It is estimated that in 2014 the private car accounted for 56% of transport CO2 emissions in Ireland. The remaining emissions arose from road freight (25%), fuel tourism (9%), public passengers (4%), domestic aviation and navigation (2%) and rail (1%).

    Estimated 2014 transport emissions by sector

    Kilotonnes CO2

    % share

    Private car



    Heavy duty vehicle (HDV) road freight



    Light goods vehicle (LGV) road freight



    Fuel tourism7



    Public passenger






    Domestic aviation












    Table 1 Transport CO2 emissions by mode 2014 (SEAI 2015)

    EU emissions policy

    A key distinction in EU policy is between emissions covered by the EU’s Emissions Trading Scheme (ETS) and other emissions (non-ETS emissions). The ETS covers the large energy users, including electricity, commercial airlines, cement, and large food, drink and pharmaceutical plants. The target reduction in emissions for the ETS sector (to be achieved by participating companies) is 21% by 2020.
    All other sectors comprise the non-ETS sectors. These include transport, households, industry (excluding energy-intensive industry), agriculture, and private and public services. In the non-ETS sector (where it is the responsibility of member states to achieve the reduction in emissions), the total EU target is a reduction of 10% by 2020, compared to 2005.
    This 10% EU target was allocated across member states through the Effort Sharing Decision, which gave Ireland a target to achieve a 20% reduction in non-ETS emissions by 2020 relative to 2005 (joint highest target reduction among member states with Denmark and Luxembourg). There are also interim annual targets to be achieved over the 2013 to 2020 period.

    National Policy Position on Climate Action and Low Carbon Development

    Within the national context, the extent of the challenge associated with reducing greenhouse gas emissions is reflected in the publication of Ireland’s National Policy Position on Climate Action and Low Carbon Development in April 2014. This policy commits the non-ETS in Ireland to collectively reduce carbon emissions by 80% by 2050. Transport, as the second largest emitter in the non-ETS, will have a significant role to play in meeting this policy objective.

    White Paper on Energy Policy

    The goal to decarbonise is also reflected in the White Paper on Energy Policy, which was published by the former Department of Communications, Energy and Natural Resources in 2015. The paper commits to transitioning to a low carbon energy future and sets out a framework to guide policy and the actions the Irish Government intends to take in the energy sector from now up to 2030. While reflecting on the roles of renewable energy and improved energy efficiency in reducing emissions, the paper also reinforces the need for greater energy security through the diversification of our energy supplies.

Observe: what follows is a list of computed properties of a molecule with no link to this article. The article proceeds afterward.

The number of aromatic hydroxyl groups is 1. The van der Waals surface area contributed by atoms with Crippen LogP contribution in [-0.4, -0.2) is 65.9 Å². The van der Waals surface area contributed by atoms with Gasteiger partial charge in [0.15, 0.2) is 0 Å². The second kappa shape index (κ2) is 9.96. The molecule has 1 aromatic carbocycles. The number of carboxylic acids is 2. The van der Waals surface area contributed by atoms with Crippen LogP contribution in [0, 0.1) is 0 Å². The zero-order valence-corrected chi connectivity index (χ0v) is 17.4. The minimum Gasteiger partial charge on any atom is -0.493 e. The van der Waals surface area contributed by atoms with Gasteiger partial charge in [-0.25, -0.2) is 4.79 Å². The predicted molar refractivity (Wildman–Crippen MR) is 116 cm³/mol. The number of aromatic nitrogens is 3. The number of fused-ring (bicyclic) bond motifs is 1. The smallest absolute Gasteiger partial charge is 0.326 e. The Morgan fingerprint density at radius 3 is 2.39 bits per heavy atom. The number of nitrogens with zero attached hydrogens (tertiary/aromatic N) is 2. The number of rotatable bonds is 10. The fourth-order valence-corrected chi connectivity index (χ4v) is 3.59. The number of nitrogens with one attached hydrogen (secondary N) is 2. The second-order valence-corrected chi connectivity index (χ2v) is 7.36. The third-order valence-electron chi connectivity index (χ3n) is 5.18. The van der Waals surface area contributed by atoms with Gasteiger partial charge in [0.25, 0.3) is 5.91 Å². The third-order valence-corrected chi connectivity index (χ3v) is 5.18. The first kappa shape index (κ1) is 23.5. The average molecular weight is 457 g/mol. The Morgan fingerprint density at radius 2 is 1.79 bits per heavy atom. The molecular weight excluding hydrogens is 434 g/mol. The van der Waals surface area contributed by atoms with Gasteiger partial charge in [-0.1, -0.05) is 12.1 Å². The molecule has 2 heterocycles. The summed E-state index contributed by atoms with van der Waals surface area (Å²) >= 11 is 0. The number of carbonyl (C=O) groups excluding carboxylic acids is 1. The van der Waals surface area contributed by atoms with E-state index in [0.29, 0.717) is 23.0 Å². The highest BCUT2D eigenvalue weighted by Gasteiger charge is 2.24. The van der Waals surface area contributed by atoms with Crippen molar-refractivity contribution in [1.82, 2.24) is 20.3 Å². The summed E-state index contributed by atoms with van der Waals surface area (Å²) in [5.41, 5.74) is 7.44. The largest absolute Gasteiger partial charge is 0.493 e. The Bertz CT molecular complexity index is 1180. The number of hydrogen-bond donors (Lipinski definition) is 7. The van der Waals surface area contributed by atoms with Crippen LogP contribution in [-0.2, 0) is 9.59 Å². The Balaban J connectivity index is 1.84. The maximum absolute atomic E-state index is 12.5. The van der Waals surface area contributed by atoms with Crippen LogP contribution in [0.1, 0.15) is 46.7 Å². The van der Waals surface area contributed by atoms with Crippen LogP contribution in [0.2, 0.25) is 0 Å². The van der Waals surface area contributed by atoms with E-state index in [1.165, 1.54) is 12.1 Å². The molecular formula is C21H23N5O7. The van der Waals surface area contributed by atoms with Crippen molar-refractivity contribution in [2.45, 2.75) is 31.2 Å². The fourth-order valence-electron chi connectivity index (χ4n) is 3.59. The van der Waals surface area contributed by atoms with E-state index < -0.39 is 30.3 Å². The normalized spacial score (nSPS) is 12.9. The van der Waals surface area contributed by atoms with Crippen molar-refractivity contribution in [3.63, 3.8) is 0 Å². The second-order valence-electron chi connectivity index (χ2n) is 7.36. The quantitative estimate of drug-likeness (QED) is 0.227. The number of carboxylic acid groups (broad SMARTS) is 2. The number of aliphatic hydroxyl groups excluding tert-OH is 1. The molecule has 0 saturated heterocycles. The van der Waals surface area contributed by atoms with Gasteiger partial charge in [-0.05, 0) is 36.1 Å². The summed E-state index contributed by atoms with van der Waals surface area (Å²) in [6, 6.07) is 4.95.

Alternative energy and fuels have many co-benefits, not least for air quality and health. In recent years, policy changes to reduce carbon in transport have contributed to an unintended consequence of increasing the uptake of diesel cars. In 2015, diesel cars outsold petrol at a rate of more than 2.5 to 1. The resulting increase in the number of diesel vehicles, particularly in cities, is giving rise to concerns about the health implications of higher NOx (nitric oxide and nitrogen dioxide), sulphur oxide (SOx) and particulate matter (PM) emissions associated with these vehicles.

    National Clean Air Strategy

    In order to comply with new and emerging EU legislation on clean air (as referred to above), as well as helping to tackle climate change, the Department of Communications, Climate Action and Environment (DCCAE) is in the process of establishing a National Clean Air Strategy. The strategy will consider a wide range of national policies that are relevant to clean air policy, including transport policy.


    In accordance with European and national legislation, the Department of Transport, Tourism and Sport (DTTAS) carried out a Strategic Environmental Assessment under the SEA Directive (2001/42/EC) and an Appropriate Assessment under the Habitats Directive (92/42/EEC), which informed the preparation of this Draft Framework.

    1.5.Strategic Environmental Assessment (SEA)

    SEA is the process by which environmental considerations are integrated into the preparation of plans and programmes.
    The European Communities Environmental Assessment of Certain Plans and Programmes Regulations (S.I. 435 of 2004 as amended by S.I. 200 of 2011) stipulate that SEA is mandatory for certain plan/programmes which are prepared in a number of specified areas, including agriculture, energy and transport, and which set the framework for future development consent of projects listed in Annexes I and II to Environmental Impact Assessment Directive 85/337/EEC, or where it has been determined under the Habitats Directive that an assessment is required.

    A pre-screening check, which was carried out by the DTTAS, determined that the Draft Framework would be considered a plan/programme under the administrative provisions criteria stipulated in Article 9(1) of the aforementioned regulations. Accordingly, SEA as required under the 2004 Regulations (as amended) was carried out as part of the preparation of this Draft Framework.

    The results of the SEA process have been fully incorporated into the preparation and making of this Draft Framework. The resulting environmental report has been published as a separate document in conjunction with this Draft Framework.

    1.6.Appropriate Assessment (AA)